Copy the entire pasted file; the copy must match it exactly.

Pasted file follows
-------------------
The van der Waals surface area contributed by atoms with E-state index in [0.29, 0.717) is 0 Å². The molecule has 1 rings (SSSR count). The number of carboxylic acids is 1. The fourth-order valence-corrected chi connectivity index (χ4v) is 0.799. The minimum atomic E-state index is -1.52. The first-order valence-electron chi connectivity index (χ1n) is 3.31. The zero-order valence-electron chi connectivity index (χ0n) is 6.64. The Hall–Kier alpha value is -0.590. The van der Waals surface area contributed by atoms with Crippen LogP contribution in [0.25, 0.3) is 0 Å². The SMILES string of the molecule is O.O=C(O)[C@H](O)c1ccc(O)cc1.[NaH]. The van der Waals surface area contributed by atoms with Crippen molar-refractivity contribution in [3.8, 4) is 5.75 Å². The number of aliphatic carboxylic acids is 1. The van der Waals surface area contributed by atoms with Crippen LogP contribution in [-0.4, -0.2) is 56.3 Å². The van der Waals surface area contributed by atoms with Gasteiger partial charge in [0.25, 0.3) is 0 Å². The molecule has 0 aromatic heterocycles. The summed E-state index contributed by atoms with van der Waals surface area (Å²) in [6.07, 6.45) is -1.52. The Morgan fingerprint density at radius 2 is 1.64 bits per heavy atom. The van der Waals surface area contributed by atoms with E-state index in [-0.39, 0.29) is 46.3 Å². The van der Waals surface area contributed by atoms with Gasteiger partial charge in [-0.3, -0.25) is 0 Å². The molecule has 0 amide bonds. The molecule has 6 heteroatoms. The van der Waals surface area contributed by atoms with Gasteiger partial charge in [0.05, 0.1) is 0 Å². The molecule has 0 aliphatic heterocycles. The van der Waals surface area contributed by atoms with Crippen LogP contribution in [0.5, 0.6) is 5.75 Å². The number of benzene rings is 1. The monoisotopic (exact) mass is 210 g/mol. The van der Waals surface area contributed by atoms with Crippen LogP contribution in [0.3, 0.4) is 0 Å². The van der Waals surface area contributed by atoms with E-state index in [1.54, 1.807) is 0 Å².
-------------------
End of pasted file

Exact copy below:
The van der Waals surface area contributed by atoms with E-state index in [0.29, 0.717) is 0 Å². The molecule has 1 rings (SSSR count). The number of carboxylic acids is 1. The fourth-order valence-corrected chi connectivity index (χ4v) is 0.799. The minimum atomic E-state index is -1.52. The first-order valence-electron chi connectivity index (χ1n) is 3.31. The zero-order valence-electron chi connectivity index (χ0n) is 6.64. The Hall–Kier alpha value is -0.590. The van der Waals surface area contributed by atoms with Crippen LogP contribution in [0.25, 0.3) is 0 Å². The SMILES string of the molecule is O.O=C(O)[C@H](O)c1ccc(O)cc1.[NaH]. The van der Waals surface area contributed by atoms with Crippen molar-refractivity contribution in [3.8, 4) is 5.75 Å². The number of aliphatic carboxylic acids is 1. The van der Waals surface area contributed by atoms with Crippen LogP contribution in [-0.4, -0.2) is 56.3 Å². The van der Waals surface area contributed by atoms with Gasteiger partial charge in [0.25, 0.3) is 0 Å². The molecule has 0 aromatic heterocycles. The summed E-state index contributed by atoms with van der Waals surface area (Å²) in [6.07, 6.45) is -1.52. The Morgan fingerprint density at radius 2 is 1.64 bits per heavy atom. The van der Waals surface area contributed by atoms with E-state index in [-0.39, 0.29) is 46.3 Å². The van der Waals surface area contributed by atoms with Gasteiger partial charge in [-0.3, -0.25) is 0 Å². The molecule has 0 amide bonds. The molecule has 6 heteroatoms. The van der Waals surface area contributed by atoms with Gasteiger partial charge in [0.05, 0.1) is 0 Å². The molecule has 0 aliphatic heterocycles. The van der Waals surface area contributed by atoms with Crippen LogP contribution in [0.5, 0.6) is 5.75 Å². The number of benzene rings is 1. The monoisotopic (exact) mass is 210 g/mol. The van der Waals surface area contributed by atoms with Crippen LogP contribution in [0.3, 0.4) is 0 Å². The van der Waals surface area contributed by atoms with E-state index in [1.54, 1.807) is 0 Å².